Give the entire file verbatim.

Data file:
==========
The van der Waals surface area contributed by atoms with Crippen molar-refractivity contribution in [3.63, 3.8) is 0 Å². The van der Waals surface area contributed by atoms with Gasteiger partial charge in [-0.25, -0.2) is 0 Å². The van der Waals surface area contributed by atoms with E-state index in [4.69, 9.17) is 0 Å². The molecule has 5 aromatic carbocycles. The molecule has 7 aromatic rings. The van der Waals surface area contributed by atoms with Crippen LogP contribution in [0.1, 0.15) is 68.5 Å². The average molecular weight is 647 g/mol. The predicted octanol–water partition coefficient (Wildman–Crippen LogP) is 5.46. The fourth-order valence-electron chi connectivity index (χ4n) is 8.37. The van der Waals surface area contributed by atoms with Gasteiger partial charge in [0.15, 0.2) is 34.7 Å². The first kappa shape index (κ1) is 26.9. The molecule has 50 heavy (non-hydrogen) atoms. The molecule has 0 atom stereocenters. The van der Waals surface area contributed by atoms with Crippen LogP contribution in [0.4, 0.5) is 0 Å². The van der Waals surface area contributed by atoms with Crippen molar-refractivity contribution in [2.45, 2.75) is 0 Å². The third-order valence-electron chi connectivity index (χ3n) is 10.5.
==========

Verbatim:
The van der Waals surface area contributed by atoms with Crippen molar-refractivity contribution in [3.63, 3.8) is 0 Å². The van der Waals surface area contributed by atoms with Gasteiger partial charge in [-0.25, -0.2) is 0 Å². The van der Waals surface area contributed by atoms with E-state index in [4.69, 9.17) is 0 Å². The molecule has 5 aromatic carbocycles. The molecule has 7 aromatic rings. The van der Waals surface area contributed by atoms with Crippen LogP contribution in [0.1, 0.15) is 68.5 Å². The average molecular weight is 647 g/mol. The predicted octanol–water partition coefficient (Wildman–Crippen LogP) is 5.46. The fourth-order valence-electron chi connectivity index (χ4n) is 8.37. The van der Waals surface area contributed by atoms with Gasteiger partial charge in [0.15, 0.2) is 34.7 Å². The first kappa shape index (κ1) is 26.9. The molecule has 50 heavy (non-hydrogen) atoms. The molecule has 0 atom stereocenters. The van der Waals surface area contributed by atoms with Crippen LogP contribution in [0.4, 0.5) is 0 Å². The van der Waals surface area contributed by atoms with Crippen molar-refractivity contribution in [2.45, 2.75) is 0 Å². The third-order valence-electron chi connectivity index (χ3n) is 10.5.